Many moves made by McKenzie and some moves he will make in the near future will be met with skepticism. That is not uncommon according to Saul Alinsky, “Change means movement. Movement means friction. Only in the frictionless vacuum of a nonexistent abstract world can movement or change occur without that abrasive friction of conflict.”
McKenzie’s road to success will not be easy, but that will not temper any existing expectations. At this point in time it’s anyone’s guess how much or how little success he will have in Oakland. However, in order to more clearly understand what is being judged, its important to be aware of the obstacles and decisions McKenzie faced upon becoming the new general manager of the Raiders.
Like most new general managers, the first order of business for McKenzie was deciding who he wanted to have coach his team. That is not a choice you want to take likely and could ultimately decide his success early on. He was well aware of the rotating door Oakland has had with their head coaches and he needed to find a guy he trusted to help bring the Raiders back to excellence, even if immediate success was impossible. Unfortunately for Hue Jackson, he was not that man. Could the argument be made that Jackson didn’t get a fair shot? Sure, but the NFL is a business and business is not about fair.
After 18 days of searching and countless interviews, McKenzie found his guy in Dennis Allen. “When I talk about the guy I was looking for, I’m looking for a guy that could lead these men, that was passionate about the game, that was passionate about teaching, passionate about the Oakland Raiders.” McKenzie said when introducing Allen at his press conference. “Guys, not only did coach Dennis Allen do that for me, he exceeded those expectations.”
One of the reasons this decision was so important was because McKenzie believes in giving his head coach full power over hiring his staff. That is something past head coaches in Oakland did not have, they may have had input, but it was Al Davis who made the final decisions on hiring or firing. McKenzie also noted that he and Allen will always have open communication, but it was up to the head coach what schemes would be run. That is certainly a change of pace in Oakland.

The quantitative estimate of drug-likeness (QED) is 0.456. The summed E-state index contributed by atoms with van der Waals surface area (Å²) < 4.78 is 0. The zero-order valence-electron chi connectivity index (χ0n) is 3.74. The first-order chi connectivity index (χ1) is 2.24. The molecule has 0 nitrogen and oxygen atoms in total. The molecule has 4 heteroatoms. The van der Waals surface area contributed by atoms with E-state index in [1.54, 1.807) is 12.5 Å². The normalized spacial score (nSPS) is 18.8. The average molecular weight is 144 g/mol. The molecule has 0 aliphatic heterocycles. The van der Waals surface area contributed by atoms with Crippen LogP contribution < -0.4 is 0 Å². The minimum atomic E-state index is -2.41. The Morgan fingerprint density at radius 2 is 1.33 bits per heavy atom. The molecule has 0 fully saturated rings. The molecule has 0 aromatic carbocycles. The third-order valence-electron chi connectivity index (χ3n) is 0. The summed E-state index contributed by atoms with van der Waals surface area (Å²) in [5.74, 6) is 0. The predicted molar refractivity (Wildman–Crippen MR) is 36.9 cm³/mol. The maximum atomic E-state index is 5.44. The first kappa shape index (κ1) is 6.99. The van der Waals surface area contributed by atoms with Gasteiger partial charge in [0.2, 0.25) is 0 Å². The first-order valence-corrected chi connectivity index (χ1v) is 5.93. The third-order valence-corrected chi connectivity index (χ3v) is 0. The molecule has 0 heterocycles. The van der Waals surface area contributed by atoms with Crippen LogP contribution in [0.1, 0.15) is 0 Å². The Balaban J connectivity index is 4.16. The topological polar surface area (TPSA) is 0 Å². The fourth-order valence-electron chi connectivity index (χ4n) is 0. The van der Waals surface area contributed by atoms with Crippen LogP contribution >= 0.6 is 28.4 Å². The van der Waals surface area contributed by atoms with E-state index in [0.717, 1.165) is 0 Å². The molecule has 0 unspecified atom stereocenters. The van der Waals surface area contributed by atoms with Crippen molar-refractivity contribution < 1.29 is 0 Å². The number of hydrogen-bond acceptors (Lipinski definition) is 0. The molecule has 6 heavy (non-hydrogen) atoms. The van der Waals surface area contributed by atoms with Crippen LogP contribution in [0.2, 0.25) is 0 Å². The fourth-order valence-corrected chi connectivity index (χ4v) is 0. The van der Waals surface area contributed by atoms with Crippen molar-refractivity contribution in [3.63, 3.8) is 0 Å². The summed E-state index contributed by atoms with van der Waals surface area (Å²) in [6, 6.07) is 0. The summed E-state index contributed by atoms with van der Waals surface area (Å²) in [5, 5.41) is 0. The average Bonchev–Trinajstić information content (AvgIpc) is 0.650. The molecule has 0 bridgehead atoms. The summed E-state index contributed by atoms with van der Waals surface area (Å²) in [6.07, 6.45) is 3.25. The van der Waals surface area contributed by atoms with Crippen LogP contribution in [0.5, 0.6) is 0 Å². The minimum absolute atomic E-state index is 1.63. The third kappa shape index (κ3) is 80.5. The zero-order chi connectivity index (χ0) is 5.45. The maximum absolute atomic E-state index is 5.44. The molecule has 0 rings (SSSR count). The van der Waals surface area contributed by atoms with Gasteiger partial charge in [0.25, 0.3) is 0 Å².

Allen proceeded to hire Jason Tarver to run the defense, who comes with a very aggressive and multiple look defensive style which is very different from the base 4-3 man defense that had been a Raiders staple for as long as anyone can remember. Greg Knapp is back to run the offense under Allen, which means Jackson’s power blocking scheme and trickery are out and the West Coast Offense and zone-blocking scheme are in. Learning completely different schemes on both sides of the ball in one offseason is much harder than most people realize.
The hard part for McKenzie was just beginning . Now that he had a head coach, he next had to figure out a way to get the roster under control, which would be no easy task. Starring him in the face was $145 million dollars in salary for 2012 ($25 million over the salary cap) and $16 million more than the Carolina Panthers who had the next highest salary total. It was no secret that in the latter years of Al Davis’ life he was operating in a “win now” mode, which often times meant the only thing that mattered was getting who he felt was the best players he could at whatever cost was necessary. That meant a lot of traded draft picks and back-loaded contracts, many of which were well over market value.